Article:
The first Russian cat on a long range voyage to Syria.Facebook / Ministry of Defense
Russia’s Defense Ministry has published a photo of the first cat to earn its sea legs on a long range voyage with the Russian Fleet to the Syrian coast.
Internet users have been discussing its probable name and even suggested giving the cat a military rank.
The Western media has also picked up on the photo. The UK Telegraph newspaper wrote: “This cat has a more perilous job than the moggies the British have in Westminster, who chiefly meet foreign ambassadors and catch mice".
"Although Russia and the West have many differences, one thing that unites the two is a feline obsession.”
Cats have been serving aboard ships for hundreds of years and have become full-fledged members of the crews, receiving awards and medals, and even monuments. Since time immemorial cats have been an essential part of any ship: they not only kill rats, but they also comfort humans.
1. Botsman ('boatswain') is serving on the nuclear-powered cruiser Kirov in the Russian Fleet. He carries out all the commander's orders irreproachably, undergoing enhanced training with the help of a laser pointer on a regular basis.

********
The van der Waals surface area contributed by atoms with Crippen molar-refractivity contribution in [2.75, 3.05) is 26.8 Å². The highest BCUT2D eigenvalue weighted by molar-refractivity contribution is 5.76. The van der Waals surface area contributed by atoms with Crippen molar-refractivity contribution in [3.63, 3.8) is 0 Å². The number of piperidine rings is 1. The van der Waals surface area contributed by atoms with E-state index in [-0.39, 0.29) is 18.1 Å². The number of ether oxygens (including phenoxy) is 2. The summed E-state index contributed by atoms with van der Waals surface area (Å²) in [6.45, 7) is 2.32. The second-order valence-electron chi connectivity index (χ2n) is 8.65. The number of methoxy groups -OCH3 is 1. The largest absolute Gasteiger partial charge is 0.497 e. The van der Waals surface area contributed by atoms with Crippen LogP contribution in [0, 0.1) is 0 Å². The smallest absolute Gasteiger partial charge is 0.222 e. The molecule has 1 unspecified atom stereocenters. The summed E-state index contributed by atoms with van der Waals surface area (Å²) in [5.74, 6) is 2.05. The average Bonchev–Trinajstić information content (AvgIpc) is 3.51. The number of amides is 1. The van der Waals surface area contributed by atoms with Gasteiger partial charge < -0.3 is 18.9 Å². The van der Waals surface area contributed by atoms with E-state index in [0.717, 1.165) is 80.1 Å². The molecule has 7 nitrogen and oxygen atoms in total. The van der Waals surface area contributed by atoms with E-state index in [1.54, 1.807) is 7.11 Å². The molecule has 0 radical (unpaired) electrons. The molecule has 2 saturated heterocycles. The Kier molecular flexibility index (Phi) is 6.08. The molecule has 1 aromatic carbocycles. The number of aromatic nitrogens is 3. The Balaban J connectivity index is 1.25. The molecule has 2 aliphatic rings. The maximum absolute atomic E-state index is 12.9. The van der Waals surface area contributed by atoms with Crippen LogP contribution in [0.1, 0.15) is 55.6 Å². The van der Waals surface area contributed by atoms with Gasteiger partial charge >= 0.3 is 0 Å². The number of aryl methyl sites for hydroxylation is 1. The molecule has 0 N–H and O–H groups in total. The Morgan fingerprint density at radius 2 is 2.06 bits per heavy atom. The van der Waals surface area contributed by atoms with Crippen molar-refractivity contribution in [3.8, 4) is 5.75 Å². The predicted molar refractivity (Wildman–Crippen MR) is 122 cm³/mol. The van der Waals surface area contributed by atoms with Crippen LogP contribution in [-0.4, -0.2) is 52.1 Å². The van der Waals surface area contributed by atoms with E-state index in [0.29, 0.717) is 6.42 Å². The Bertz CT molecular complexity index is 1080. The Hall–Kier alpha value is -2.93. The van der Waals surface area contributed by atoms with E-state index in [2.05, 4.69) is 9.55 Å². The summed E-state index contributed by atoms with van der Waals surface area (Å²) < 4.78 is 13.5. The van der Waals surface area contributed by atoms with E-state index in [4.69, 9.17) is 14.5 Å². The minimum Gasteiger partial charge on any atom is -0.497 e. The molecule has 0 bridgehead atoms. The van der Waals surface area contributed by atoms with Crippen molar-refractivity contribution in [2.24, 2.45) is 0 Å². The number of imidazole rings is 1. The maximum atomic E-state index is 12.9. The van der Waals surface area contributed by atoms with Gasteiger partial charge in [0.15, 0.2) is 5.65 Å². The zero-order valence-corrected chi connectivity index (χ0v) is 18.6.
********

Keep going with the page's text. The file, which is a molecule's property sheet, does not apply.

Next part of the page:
Botsman is serving on the nuclear-powered cruiser Kirov in Severodvinsk. / Photo: Oleg Kuleshov
He has several furry mariners under his supervision who have their own responsibilities: Some are on duty in the gangway, memorizing the faces of those walking by, while others serve by the large mess room, attentively studying those entering. As a reward for good service, Botsman is allowed to take a walk in the Zvezdochka shipyard at Severodvinsk, in the Arkhangelsk region, where there are mice and rats aplenty.
2. River cruise ships also invite cats on board. The Vodokhod company has two cats on their vessel. One is also called Botsman, and his assistant is named Matros (‘deckhand’).
Botsman (left) and Matros. / Press photo
3. Museums usually have storage facilities in their basements, where there are a lot of rats. Many well-known museum cats live in St. Petersburg’s Hermitage.
Cats have resided in the famous museum since the time of Empress Elizaveta Petrovna. In 1747, she issued a decree arranging for a chauffeur to bring “house cats suitable for catching mice” to the Winter Palace. A carriage full of Russian Blues was ferried post-haste from Kazan to the imperial residence in St. Petersburg.
A Hermitage cat at work. / Photo: PhotoXpress
Serpukhov's Museum of History and Art in the Moscow Region has also hired a cat.
4. Sport mascots. Mashka the cat is a living symbol of ice hockey club Dynamo Moscow. Many believe that this ginger feline brings good luck to the team. During one match the cat darted under the feet of Alexander Radulov, the star player of the away team CSKA. He tripped over, after which Dynamo gained the upper hand, causing CSKA to lose not only the game but the whole series. It was this story that made Mashka everyone’s favorite cat, and gained her an extra 1,500 followers on Instagram and Twitter.
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